Surprise Attack vs. Sneak / Hide 1st Round


Rules Discussion


Hello folks,
This thread tries to parce the true benefit of Surprise Attack as compared to any character choosing to use the Exploration Activity of Avoid Notice for when the game transitions to Encounter Mode.

My core question is: "Can other characters use Hide and Sneak in the 1st round of combat in an attempt to leverage the Flat-footed condition against their foes?"

Or: "Is the true benefit of Surprise Attack essentially two-fold: 1) That the Rogue doesn't have to make use of cover or concealment, and 2) That the Rogue don't have to spend an action to Hide or Sneak (as if that action is instead already a part of their initiative check)?"

Cheers.


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rainzax wrote:

Hello folks,

This thread tries to parce the true benefit of Surprise Attack as compared to any character choosing to use the Exploration Activity of Avoid Notice for when the game transitions to Encounter Mode.

My core question is: "Can other characters use Hide and Sneak in the 1st round of combat in an attempt to leverage the Flat-footed condition against their foes?"

Or: "Is the true benefit of Surprise Attack essentially two-fold: 1) That the Rogue doesn't have to make use of cover or concealment, and 2) That the Rogue don't have to spend an action to Hide or Sneak (as if that action is instead already a part of their initiative check)?"

Cheers.

Yes, yes, and yes. But needing to utilzie cover and concealment is a big deal. For some examples, let's consider a bow ranger, rogue, and monk using Avoid Notice while their Champion uses Search. Let's say they all roll high on initative. The champion is going to be beginning combat out in the open and seen by the enemy. The others will be unnoticed, and presumably behind cover or concealment of some kind.

Fog bank. You begin combat while under fog, and everyone is concealed from everyone else. The monk can potentially Sneak up to the target and deliver their melee attack, but they have to succeed at their stealth check to do so and only get flat-footed on the first strike. The ranger can probably fire off their first attack without an additional check because they beat the perception DCs, but then becomes onbserved. The rogue can fire off as many attacks as they want and still keep the enemy flat-footed at both melee and ranged, and doesn't need to roll any checks to Sneak. This also means she doesn't need to move at half speed, for example.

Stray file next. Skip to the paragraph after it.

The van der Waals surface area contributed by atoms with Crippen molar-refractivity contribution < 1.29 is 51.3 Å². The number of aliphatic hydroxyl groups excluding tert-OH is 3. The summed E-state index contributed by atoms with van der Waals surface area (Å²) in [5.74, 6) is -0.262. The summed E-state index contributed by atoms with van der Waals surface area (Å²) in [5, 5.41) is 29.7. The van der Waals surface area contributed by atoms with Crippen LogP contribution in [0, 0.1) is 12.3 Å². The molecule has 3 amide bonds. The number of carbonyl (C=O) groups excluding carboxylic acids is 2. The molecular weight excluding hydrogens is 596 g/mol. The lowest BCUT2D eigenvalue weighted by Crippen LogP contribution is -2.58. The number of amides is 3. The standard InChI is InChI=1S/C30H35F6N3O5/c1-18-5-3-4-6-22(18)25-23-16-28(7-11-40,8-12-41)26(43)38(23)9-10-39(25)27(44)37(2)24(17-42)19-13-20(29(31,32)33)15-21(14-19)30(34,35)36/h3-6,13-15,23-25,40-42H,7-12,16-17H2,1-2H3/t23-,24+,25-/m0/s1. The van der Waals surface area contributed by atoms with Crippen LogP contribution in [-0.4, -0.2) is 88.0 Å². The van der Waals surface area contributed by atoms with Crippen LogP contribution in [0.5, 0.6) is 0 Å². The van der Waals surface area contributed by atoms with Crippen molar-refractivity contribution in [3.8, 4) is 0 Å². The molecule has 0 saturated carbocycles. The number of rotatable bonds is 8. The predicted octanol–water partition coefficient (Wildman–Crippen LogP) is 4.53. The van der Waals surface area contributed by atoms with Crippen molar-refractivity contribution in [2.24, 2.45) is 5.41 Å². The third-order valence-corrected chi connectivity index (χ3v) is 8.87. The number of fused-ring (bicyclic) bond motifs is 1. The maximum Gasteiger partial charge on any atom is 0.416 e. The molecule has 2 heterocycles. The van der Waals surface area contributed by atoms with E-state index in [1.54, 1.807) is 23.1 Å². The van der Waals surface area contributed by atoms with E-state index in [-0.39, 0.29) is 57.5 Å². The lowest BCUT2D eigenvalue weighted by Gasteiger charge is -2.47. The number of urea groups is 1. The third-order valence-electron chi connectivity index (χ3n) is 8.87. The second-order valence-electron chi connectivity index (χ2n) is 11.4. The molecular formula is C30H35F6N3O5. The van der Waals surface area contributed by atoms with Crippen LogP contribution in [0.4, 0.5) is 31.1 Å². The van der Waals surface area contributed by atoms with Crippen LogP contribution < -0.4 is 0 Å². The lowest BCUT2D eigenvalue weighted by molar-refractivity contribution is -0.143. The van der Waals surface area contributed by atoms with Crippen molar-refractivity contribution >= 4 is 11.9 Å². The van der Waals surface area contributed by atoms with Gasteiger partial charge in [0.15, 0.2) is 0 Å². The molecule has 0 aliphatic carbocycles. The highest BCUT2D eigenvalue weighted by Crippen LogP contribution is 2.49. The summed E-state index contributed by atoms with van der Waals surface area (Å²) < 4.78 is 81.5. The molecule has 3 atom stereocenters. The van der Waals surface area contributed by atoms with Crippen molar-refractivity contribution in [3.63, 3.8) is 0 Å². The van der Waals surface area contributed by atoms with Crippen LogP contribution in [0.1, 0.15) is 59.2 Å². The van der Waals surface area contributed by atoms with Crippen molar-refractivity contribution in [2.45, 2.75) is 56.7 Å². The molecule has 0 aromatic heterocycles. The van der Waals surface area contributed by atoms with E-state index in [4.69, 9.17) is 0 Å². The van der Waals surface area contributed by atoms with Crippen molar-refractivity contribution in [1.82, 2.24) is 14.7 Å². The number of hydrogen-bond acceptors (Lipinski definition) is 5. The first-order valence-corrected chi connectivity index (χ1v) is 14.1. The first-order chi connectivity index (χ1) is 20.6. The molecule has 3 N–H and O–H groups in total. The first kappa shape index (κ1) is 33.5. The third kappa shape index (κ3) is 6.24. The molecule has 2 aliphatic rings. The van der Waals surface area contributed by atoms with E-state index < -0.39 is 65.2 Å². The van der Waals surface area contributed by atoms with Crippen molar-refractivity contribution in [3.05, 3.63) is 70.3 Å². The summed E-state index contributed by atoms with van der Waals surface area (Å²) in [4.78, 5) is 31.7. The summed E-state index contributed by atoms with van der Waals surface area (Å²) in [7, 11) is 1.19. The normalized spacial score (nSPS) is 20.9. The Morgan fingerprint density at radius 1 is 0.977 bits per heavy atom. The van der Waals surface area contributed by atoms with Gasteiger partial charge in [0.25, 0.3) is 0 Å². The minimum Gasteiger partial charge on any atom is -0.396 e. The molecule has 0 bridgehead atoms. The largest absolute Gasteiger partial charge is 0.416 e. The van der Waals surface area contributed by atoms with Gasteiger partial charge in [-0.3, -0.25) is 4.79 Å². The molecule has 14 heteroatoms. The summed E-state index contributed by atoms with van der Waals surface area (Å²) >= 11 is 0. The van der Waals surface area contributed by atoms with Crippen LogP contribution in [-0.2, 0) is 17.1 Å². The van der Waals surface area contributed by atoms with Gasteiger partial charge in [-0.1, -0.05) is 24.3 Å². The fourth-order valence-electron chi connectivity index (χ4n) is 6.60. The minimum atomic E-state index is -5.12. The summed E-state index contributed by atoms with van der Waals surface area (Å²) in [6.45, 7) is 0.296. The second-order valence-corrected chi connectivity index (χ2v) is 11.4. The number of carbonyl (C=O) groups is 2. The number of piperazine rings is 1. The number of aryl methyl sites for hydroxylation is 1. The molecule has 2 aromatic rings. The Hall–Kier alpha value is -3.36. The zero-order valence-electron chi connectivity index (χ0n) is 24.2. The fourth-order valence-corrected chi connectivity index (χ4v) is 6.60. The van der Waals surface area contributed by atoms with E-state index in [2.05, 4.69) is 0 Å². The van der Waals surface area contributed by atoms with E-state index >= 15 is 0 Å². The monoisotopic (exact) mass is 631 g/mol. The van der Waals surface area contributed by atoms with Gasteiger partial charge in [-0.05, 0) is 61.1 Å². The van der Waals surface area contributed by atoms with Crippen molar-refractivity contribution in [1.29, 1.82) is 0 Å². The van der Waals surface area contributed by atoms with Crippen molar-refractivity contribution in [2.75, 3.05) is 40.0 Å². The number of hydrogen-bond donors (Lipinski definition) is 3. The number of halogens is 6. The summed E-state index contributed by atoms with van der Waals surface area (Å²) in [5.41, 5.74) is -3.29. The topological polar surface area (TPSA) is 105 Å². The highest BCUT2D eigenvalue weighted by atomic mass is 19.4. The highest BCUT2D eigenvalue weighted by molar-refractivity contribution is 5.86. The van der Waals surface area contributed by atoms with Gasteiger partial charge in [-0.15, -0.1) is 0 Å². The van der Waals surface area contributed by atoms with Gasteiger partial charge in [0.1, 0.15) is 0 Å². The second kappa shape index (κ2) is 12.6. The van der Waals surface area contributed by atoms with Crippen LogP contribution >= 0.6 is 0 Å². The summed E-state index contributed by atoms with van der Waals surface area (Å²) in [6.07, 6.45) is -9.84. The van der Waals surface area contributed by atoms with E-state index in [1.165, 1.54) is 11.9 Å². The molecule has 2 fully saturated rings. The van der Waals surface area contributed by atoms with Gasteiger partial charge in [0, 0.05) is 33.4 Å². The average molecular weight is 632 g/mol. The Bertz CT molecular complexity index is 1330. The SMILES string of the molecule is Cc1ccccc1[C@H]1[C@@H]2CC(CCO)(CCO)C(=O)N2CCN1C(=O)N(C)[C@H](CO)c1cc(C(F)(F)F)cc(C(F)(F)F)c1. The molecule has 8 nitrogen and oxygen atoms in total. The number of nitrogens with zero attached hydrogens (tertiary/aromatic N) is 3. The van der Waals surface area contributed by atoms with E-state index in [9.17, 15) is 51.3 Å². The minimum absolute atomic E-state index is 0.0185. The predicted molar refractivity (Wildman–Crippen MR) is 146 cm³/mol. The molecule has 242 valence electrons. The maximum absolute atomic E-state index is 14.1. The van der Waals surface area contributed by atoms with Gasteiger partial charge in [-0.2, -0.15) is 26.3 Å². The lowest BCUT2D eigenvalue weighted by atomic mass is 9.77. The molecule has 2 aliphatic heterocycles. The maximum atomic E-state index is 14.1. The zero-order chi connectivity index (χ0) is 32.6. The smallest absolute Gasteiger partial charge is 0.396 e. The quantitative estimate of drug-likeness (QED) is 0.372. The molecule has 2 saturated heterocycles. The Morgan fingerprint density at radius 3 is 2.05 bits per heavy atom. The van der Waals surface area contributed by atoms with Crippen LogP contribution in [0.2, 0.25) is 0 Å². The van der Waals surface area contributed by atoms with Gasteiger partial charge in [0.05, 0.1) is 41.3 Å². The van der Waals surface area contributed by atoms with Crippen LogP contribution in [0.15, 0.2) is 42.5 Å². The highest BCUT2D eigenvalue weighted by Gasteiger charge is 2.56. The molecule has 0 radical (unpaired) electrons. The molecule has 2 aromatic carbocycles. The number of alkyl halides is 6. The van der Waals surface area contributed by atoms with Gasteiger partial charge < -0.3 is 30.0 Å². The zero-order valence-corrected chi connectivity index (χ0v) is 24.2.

In the forest. Your champion and enemy are out in the open, but the stealth team begins behind some trees. They are unlikely to be adjacent to the enemy. That means the monk can Sneak up to them, but he will become observed from being out of cover when he ends his movement, so no flat-footed on the first attack. The situation hasn't changed for the ranger and rogue, assuming they have line of fire.

Everyone rolls bad on initiative. THe party acts before the enemy, but no one beat the enemy's Perception DC. No one is flat-footed to anyone else... Except the rogue, who treat the enemy(s) she beats as flat-footed to all her attacks.

So the big advantages are:

1) The rogue doesn't have to use cover or concealment, making a melee sneak attack feasible.
2) The rogue doesn't need to Hide or Sneak, saving her actions and a chance of failure.
3) The rogue can still potentially treat an enemy as flat-footed even if her initiave wasn't high enough to be unnoticed.
4) The rogue can treat the target as flat-footed to all of their attacks, not just the opening move.

That last advantage makes Surprise Attack REALLY good on an archer who wants to be rifling off as many attacks as possible, potentially allowing sneak attack on all attacks for a rogue or just increasing their flurry potential for a multiclassed ranger.

Shadow Lodge

rainzax wrote:
My core question is: "Can other characters use Hide and Sneak in the 1st round of combat in an attempt to leverage the Flat-footed condition against their foes?"